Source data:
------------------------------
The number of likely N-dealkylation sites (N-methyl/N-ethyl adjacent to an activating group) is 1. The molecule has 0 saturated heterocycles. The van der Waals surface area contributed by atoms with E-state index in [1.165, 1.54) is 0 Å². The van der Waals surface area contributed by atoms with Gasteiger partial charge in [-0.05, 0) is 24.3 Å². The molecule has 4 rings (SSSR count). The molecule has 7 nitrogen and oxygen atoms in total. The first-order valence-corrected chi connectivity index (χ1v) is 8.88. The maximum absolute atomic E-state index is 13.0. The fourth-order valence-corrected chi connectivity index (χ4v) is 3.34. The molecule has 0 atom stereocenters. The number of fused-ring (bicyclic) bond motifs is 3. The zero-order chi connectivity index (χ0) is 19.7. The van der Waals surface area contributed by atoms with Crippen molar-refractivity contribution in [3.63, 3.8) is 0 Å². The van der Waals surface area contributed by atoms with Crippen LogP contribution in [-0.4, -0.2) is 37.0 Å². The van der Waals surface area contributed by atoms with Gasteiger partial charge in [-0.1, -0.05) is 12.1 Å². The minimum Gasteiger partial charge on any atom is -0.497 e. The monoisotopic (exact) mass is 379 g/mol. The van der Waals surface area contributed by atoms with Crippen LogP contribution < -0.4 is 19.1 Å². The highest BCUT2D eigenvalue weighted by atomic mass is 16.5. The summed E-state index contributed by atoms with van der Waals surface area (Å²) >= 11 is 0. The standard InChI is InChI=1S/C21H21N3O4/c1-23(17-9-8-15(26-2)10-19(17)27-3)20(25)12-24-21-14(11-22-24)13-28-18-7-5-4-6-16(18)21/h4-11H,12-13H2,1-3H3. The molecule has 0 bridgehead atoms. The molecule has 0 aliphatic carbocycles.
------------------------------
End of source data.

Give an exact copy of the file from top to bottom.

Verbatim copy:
The number of likely N-dealkylation sites (N-methyl/N-ethyl adjacent to an activating group) is 1. The molecule has 0 saturated heterocycles. The van der Waals surface area contributed by atoms with E-state index in [1.165, 1.54) is 0 Å². The van der Waals surface area contributed by atoms with Gasteiger partial charge in [-0.05, 0) is 24.3 Å². The molecule has 4 rings (SSSR count). The molecule has 7 nitrogen and oxygen atoms in total. The first-order valence-corrected chi connectivity index (χ1v) is 8.88. The maximum absolute atomic E-state index is 13.0. The fourth-order valence-corrected chi connectivity index (χ4v) is 3.34. The molecule has 0 atom stereocenters. The number of fused-ring (bicyclic) bond motifs is 3. The zero-order chi connectivity index (χ0) is 19.7. The van der Waals surface area contributed by atoms with Crippen molar-refractivity contribution in [3.63, 3.8) is 0 Å². The van der Waals surface area contributed by atoms with Crippen LogP contribution in [-0.4, -0.2) is 37.0 Å². The van der Waals surface area contributed by atoms with Gasteiger partial charge in [-0.1, -0.05) is 12.1 Å². The minimum Gasteiger partial charge on any atom is -0.497 e. The monoisotopic (exact) mass is 379 g/mol. The van der Waals surface area contributed by atoms with Crippen LogP contribution < -0.4 is 19.1 Å². The highest BCUT2D eigenvalue weighted by atomic mass is 16.5. The summed E-state index contributed by atoms with van der Waals surface area (Å²) >= 11 is 0. The standard InChI is InChI=1S/C21H21N3O4/c1-23(17-9-8-15(26-2)10-19(17)27-3)20(25)12-24-21-14(11-22-24)13-28-18-7-5-4-6-16(18)21/h4-11H,12-13H2,1-3H3. The molecule has 0 bridgehead atoms. The molecule has 0 aliphatic carbocycles.